Thursday, May 30, 2024
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US Federal Reserve Board tailor regulations for domestic and foreign banks

WASHINGTON, USA — The Federal Reserve Board on Thursday finalized rules that tailor its regulations for domestic and foreign banks to more closely match their risk profiles. The rules reduce compliance requirements for firms with less risk while maintaining the most stringent requirements for the largest and most complex banks.

The rules establish a framework that sorts banks with $100 billion or more in total assets into four different categories based on several factors, including asset size, cross-jurisdictional activity, reliance on short-term wholesale funding, nonbank assets, and off-balance sheet exposure. Significant levels of these factors result in risk and complexity to a bank and can, in turn, bring risk to the financial system and broader economy.

The rules build on the Board’s existing practice of tailoring its requirements and are consistent with changes made by the economic growth, regulatory relief, and consumer protection act.

“Our rules keep the toughest requirements on the largest and most complex firms,” Chair Jerome H. Powell said. “In this way, the rules maintain the fundamental strength and resiliency that has been built into our financial system over the past decade.”

While generally similar to the proposals released for comment over the past year, the final rules simplify the proposals by applying liquidity standards to a foreign bank’s US intermediate holding company (IHC) based on the risk profile of the IHC, rather than on the combined US operations of the foreign bank. Additionally, for larger firms, the final rules apply standardized liquidity requirements at the higher end of the range that was proposed for both domestic and foreign banks.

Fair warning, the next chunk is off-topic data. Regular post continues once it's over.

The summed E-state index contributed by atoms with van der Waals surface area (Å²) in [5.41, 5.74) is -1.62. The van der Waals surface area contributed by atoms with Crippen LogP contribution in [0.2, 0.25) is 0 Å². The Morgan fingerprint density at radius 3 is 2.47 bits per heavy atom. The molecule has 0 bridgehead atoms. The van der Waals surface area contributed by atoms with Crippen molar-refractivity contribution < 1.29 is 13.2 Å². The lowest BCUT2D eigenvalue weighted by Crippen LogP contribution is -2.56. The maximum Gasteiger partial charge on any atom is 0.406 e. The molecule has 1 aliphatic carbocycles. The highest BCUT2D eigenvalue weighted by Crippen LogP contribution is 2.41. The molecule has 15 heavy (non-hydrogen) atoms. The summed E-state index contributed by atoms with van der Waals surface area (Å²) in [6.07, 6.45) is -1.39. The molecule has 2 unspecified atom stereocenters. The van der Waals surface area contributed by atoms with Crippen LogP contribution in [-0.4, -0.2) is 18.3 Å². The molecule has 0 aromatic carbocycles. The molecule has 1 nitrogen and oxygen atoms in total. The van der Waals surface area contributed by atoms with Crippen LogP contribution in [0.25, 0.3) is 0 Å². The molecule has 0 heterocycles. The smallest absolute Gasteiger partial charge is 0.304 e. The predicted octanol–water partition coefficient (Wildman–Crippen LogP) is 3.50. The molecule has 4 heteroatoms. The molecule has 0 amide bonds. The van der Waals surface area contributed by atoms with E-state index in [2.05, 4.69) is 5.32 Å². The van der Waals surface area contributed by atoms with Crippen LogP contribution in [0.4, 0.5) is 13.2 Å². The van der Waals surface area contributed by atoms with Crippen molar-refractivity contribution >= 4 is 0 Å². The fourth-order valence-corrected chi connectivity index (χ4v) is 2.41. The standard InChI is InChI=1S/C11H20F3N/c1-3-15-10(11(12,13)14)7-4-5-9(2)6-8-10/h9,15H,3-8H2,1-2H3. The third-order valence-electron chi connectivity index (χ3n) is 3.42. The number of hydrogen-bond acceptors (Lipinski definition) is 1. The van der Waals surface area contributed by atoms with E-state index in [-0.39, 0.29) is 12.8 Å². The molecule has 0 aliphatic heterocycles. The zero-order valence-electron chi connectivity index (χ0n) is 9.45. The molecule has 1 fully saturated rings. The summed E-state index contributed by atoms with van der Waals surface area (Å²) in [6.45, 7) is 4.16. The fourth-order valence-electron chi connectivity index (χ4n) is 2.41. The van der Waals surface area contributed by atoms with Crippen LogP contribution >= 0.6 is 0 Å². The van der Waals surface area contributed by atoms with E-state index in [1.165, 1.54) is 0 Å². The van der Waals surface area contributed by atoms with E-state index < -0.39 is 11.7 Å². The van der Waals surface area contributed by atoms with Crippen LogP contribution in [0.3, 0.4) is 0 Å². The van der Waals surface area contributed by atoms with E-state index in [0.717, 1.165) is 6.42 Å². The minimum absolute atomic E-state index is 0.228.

“The final rules maintain our objective from the proposals: develop a regulatory framework that more closely ties regulatory requirements to the underlying risk,” vice chair for Supervision Randal K. Quarles said.

As the attached chart indicates, firms in the lowest risk category will have reduced compliance requirements, owing to their smaller risk profile. As the risk of a firm increases and it moves into a new risk category, its requirements will increase.

The Board estimates that the changes in the aggregate will result in a 0.6 percent decrease in required capital and a reduction of two percent of required liquid assets for all banks with assets of $100 billion or more. The rules do not reduce capital or liquidity requirements for firms in the highest risk categories, including US global systemically important banks.

The regulatory capital and liquidity aspects of the rules were jointly developed with the Federal Deposit Insurance Corporation and the office of the comptroller of the currency. The rules will be effective 60 days after publication in the Federal Register.



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